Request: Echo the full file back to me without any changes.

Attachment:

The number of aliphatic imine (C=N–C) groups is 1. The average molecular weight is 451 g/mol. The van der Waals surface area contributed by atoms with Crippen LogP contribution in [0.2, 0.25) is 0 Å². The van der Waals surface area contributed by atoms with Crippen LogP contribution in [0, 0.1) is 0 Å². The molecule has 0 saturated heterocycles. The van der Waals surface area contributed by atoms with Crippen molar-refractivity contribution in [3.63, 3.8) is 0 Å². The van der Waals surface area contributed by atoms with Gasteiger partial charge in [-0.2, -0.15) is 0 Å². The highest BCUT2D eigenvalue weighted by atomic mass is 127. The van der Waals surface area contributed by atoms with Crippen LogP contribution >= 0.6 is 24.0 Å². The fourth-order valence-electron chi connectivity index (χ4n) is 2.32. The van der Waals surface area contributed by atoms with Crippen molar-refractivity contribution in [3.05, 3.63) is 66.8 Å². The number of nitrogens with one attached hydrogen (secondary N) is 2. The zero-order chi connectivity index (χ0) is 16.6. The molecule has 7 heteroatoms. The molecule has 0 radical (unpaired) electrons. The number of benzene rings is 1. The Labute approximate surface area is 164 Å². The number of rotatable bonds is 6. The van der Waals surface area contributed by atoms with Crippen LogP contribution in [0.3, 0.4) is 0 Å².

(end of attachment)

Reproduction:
The number of aliphatic imine (C=N–C) groups is 1. The average molecular weight is 451 g/mol. The van der Waals surface area contributed by atoms with Crippen LogP contribution in [0.2, 0.25) is 0 Å². The van der Waals surface area contributed by atoms with Crippen LogP contribution in [0, 0.1) is 0 Å². The molecule has 0 saturated heterocycles. The van der Waals surface area contributed by atoms with Crippen molar-refractivity contribution in [3.63, 3.8) is 0 Å². The van der Waals surface area contributed by atoms with Gasteiger partial charge in [-0.2, -0.15) is 0 Å². The highest BCUT2D eigenvalue weighted by atomic mass is 127. The van der Waals surface area contributed by atoms with Crippen LogP contribution >= 0.6 is 24.0 Å². The fourth-order valence-electron chi connectivity index (χ4n) is 2.32. The van der Waals surface area contributed by atoms with Crippen molar-refractivity contribution in [3.05, 3.63) is 66.8 Å². The number of nitrogens with one attached hydrogen (secondary N) is 2. The zero-order chi connectivity index (χ0) is 16.6. The molecule has 7 heteroatoms. The molecule has 0 radical (unpaired) electrons. The number of benzene rings is 1. The Labute approximate surface area is 164 Å². The number of rotatable bonds is 6. The van der Waals surface area contributed by atoms with Crippen LogP contribution in [0.3, 0.4) is 0 Å².